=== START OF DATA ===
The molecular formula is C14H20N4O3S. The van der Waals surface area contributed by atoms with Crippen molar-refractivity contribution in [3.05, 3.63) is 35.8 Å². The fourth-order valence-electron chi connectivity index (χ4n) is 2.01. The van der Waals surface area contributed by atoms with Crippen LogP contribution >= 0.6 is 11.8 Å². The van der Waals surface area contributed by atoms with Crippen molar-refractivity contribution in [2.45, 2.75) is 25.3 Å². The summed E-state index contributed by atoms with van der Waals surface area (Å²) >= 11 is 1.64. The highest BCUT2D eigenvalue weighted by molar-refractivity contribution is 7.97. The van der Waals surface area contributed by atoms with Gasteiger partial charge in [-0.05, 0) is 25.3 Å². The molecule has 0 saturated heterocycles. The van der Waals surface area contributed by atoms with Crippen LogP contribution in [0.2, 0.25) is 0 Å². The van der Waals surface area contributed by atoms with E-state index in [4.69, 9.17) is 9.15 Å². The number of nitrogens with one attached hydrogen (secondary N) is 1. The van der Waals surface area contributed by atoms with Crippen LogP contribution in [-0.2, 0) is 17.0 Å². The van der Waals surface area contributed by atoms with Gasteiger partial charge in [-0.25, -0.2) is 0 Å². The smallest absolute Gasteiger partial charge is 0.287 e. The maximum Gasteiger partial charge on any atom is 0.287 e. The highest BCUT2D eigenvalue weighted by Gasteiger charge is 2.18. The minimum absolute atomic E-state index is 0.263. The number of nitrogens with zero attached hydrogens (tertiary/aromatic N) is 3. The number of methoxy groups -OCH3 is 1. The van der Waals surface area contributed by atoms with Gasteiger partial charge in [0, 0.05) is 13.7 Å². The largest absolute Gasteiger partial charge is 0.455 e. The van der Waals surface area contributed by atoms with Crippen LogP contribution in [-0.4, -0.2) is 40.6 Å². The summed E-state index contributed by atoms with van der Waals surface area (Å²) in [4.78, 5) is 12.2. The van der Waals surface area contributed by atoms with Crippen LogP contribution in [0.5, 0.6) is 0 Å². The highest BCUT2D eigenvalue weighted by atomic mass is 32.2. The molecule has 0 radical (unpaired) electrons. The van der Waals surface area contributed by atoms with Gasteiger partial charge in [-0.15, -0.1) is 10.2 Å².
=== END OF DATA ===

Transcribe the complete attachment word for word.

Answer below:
The molecular formula is C14H20N4O3S. The van der Waals surface area contributed by atoms with Crippen molar-refractivity contribution in [3.05, 3.63) is 35.8 Å². The fourth-order valence-electron chi connectivity index (χ4n) is 2.01. The van der Waals surface area contributed by atoms with Crippen LogP contribution >= 0.6 is 11.8 Å². The van der Waals surface area contributed by atoms with Crippen molar-refractivity contribution in [2.45, 2.75) is 25.3 Å². The summed E-state index contributed by atoms with van der Waals surface area (Å²) >= 11 is 1.64. The highest BCUT2D eigenvalue weighted by molar-refractivity contribution is 7.97. The van der Waals surface area contributed by atoms with Gasteiger partial charge in [-0.05, 0) is 25.3 Å². The molecule has 0 saturated heterocycles. The van der Waals surface area contributed by atoms with Crippen LogP contribution in [0.2, 0.25) is 0 Å². The van der Waals surface area contributed by atoms with E-state index in [4.69, 9.17) is 9.15 Å². The number of nitrogens with one attached hydrogen (secondary N) is 1. The van der Waals surface area contributed by atoms with Crippen LogP contribution in [-0.2, 0) is 17.0 Å². The van der Waals surface area contributed by atoms with Gasteiger partial charge in [-0.25, -0.2) is 0 Å². The smallest absolute Gasteiger partial charge is 0.287 e. The maximum Gasteiger partial charge on any atom is 0.287 e. The highest BCUT2D eigenvalue weighted by Gasteiger charge is 2.18. The minimum absolute atomic E-state index is 0.263. The number of nitrogens with zero attached hydrogens (tertiary/aromatic N) is 3. The number of methoxy groups -OCH3 is 1. The van der Waals surface area contributed by atoms with Gasteiger partial charge in [0, 0.05) is 13.7 Å². The largest absolute Gasteiger partial charge is 0.455 e. The van der Waals surface area contributed by atoms with Crippen LogP contribution in [-0.4, -0.2) is 40.6 Å². The summed E-state index contributed by atoms with van der Waals surface area (Å²) in [4.78, 5) is 12.2. The van der Waals surface area contributed by atoms with Crippen LogP contribution in [0.5, 0.6) is 0 Å². The highest BCUT2D eigenvalue weighted by atomic mass is 32.2. The molecule has 0 radical (unpaired) electrons. The van der Waals surface area contributed by atoms with Gasteiger partial charge in [-0.15, -0.1) is 10.2 Å².